Development that Works
  • About

    This blog highlights effective ideas in the fight against poverty and exclusion, and analyzes the impact of development projects in Latin America and the Caribbean.
  • If it rains less, will more kids die?

    31
    Jan
    2013

    By

    he impact of rainfall fluctuations

    Just as you can’t use real rain to make movies, it turns out it’s not much good as an instrumental variable either:

    This paper analyzes the impact of rainfall fluctuations during the gestational period on health at birth. We concentrate on the semiarid region of Northeastern Brazil to highlight the role of water scarcity as a determinant of early life health.

    We find that negative rainfall shocks are robustly correlated with higher infant mortality, lower birth weight, and shorter gestation periods.

    Mortality effects are concentrated on intestinal infections and malnutrition, and are greatly minimized when the local public health infrastructure is sufficiently developed (municipality coverage of piped water and sanitation).

    We also find that effects are stronger during the fetal period (2nd trimester of gestation), for children born during the dry season, and for mortality in the first 6 months of life. The results seem to be driven by water scarcity per se, and not by reduced agricultural production.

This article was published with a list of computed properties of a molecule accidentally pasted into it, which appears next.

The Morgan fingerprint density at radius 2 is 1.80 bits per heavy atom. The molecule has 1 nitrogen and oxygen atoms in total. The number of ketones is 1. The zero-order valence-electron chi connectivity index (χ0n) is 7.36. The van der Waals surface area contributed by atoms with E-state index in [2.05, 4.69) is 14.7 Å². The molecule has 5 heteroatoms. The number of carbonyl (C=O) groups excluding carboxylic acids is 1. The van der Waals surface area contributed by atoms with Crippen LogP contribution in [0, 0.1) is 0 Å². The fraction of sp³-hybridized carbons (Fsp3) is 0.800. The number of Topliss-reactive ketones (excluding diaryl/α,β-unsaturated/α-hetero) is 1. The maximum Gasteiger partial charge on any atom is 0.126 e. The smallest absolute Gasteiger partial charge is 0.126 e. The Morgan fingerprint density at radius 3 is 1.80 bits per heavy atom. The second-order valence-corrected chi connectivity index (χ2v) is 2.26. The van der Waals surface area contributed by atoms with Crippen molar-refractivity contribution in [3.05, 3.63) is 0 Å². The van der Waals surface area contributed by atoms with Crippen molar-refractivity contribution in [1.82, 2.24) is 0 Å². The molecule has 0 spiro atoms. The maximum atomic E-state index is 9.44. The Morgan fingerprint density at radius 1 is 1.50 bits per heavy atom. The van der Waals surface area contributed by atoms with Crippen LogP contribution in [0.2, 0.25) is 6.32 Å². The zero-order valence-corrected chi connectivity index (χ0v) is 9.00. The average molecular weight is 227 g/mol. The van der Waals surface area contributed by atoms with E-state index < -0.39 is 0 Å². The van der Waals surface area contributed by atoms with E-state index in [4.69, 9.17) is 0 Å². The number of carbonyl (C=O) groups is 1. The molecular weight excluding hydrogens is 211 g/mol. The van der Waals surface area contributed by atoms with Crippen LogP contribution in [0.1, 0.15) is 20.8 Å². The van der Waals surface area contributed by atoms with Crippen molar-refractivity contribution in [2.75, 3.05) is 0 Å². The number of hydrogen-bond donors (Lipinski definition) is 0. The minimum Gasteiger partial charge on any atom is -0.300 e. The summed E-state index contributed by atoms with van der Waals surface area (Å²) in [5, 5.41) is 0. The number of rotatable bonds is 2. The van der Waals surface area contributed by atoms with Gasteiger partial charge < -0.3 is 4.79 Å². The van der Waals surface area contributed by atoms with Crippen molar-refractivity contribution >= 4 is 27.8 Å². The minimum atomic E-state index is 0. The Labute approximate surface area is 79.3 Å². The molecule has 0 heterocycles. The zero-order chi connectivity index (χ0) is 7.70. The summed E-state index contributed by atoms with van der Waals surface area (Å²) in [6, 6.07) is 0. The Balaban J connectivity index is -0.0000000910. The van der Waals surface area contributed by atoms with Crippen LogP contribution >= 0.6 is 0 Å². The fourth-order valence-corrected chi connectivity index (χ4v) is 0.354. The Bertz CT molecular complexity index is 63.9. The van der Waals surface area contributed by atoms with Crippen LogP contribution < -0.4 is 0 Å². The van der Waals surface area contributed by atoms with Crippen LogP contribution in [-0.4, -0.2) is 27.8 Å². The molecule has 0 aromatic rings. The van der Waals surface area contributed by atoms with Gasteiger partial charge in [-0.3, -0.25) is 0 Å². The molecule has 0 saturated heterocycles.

Our estimates suggest that expansions in public health infrastructure would be a cost-effective way of reducing the response of infant mortality to rainfall shocks in the Brazilian semiarid.

    The paper

    One Response to “If it rains less, will more kids die?”

    • […] (a political economy story about implementing organizations), and a study from Brazil finds that rainfall fluctuations during pregnancy are associated with changes in infant health outcomes, calling the use of rainfall as an instrument for just about everything into […]

    Comment on the post

    Sign me up for the newsletter!
    Categories
    Archives